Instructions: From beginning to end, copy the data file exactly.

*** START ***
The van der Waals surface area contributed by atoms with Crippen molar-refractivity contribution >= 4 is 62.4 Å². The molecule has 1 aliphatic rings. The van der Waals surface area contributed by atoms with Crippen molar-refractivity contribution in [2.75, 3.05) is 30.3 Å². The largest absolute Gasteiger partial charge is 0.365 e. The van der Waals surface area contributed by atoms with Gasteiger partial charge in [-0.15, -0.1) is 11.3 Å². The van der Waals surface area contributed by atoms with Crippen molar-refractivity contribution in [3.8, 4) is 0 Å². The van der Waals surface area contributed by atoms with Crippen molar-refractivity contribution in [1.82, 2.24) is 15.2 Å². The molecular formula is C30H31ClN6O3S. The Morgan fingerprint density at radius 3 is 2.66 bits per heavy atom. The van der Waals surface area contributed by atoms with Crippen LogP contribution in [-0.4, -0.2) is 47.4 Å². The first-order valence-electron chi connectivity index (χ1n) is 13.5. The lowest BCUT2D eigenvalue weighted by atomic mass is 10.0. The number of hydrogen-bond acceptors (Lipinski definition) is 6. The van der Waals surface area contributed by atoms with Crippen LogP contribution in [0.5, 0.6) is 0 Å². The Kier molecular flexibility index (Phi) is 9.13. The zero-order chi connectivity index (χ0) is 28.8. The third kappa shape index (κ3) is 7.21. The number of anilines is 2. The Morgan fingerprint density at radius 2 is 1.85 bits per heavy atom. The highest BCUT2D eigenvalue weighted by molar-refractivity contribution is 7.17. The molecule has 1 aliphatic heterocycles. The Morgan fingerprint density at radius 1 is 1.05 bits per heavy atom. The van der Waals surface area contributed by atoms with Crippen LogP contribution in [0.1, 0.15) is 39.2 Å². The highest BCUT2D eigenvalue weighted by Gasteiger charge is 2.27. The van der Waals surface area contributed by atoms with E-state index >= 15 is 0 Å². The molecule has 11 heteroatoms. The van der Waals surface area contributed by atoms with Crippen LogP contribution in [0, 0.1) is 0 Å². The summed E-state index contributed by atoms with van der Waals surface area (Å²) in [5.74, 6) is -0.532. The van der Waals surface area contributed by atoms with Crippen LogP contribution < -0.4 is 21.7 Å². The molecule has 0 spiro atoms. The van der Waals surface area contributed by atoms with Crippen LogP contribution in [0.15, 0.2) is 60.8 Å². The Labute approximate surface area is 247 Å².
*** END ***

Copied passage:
The van der Waals surface area contributed by atoms with Crippen molar-refractivity contribution >= 4 is 62.4 Å². The molecule has 1 aliphatic rings. The van der Waals surface area contributed by atoms with Crippen molar-refractivity contribution in [2.75, 3.05) is 30.3 Å². The largest absolute Gasteiger partial charge is 0.365 e. The van der Waals surface area contributed by atoms with Gasteiger partial charge in [-0.15, -0.1) is 11.3 Å². The van der Waals surface area contributed by atoms with Crippen molar-refractivity contribution in [3.8, 4) is 0 Å². The van der Waals surface area contributed by atoms with Crippen molar-refractivity contribution in [1.82, 2.24) is 15.2 Å². The molecular formula is C30H31ClN6O3S. The Morgan fingerprint density at radius 3 is 2.66 bits per heavy atom. The van der Waals surface area contributed by atoms with Crippen LogP contribution in [-0.4, -0.2) is 47.4 Å². The first-order valence-electron chi connectivity index (χ1n) is 13.5. The lowest BCUT2D eigenvalue weighted by atomic mass is 10.0. The number of hydrogen-bond acceptors (Lipinski definition) is 6. The van der Waals surface area contributed by atoms with Crippen LogP contribution in [0.5, 0.6) is 0 Å². The Kier molecular flexibility index (Phi) is 9.13. The zero-order chi connectivity index (χ0) is 28.8. The third kappa shape index (κ3) is 7.21. The number of anilines is 2. The Morgan fingerprint density at radius 2 is 1.85 bits per heavy atom. The highest BCUT2D eigenvalue weighted by molar-refractivity contribution is 7.17. The molecule has 1 aliphatic heterocycles. The Morgan fingerprint density at radius 1 is 1.05 bits per heavy atom. The van der Waals surface area contributed by atoms with Crippen LogP contribution in [0.1, 0.15) is 39.2 Å². The highest BCUT2D eigenvalue weighted by Gasteiger charge is 2.27. The van der Waals surface area contributed by atoms with E-state index >= 15 is 0 Å². The molecule has 11 heteroatoms. The van der Waals surface area contributed by atoms with Crippen LogP contribution in [0, 0.1) is 0 Å². The summed E-state index contributed by atoms with van der Waals surface area (Å²) in [5.74, 6) is -0.532. The van der Waals surface area contributed by atoms with Crippen LogP contribution < -0.4 is 21.7 Å². The molecule has 0 spiro atoms. The van der Waals surface area contributed by atoms with Crippen LogP contribution in [0.15, 0.2) is 60.8 Å². The Labute approximate surface area is 247 Å².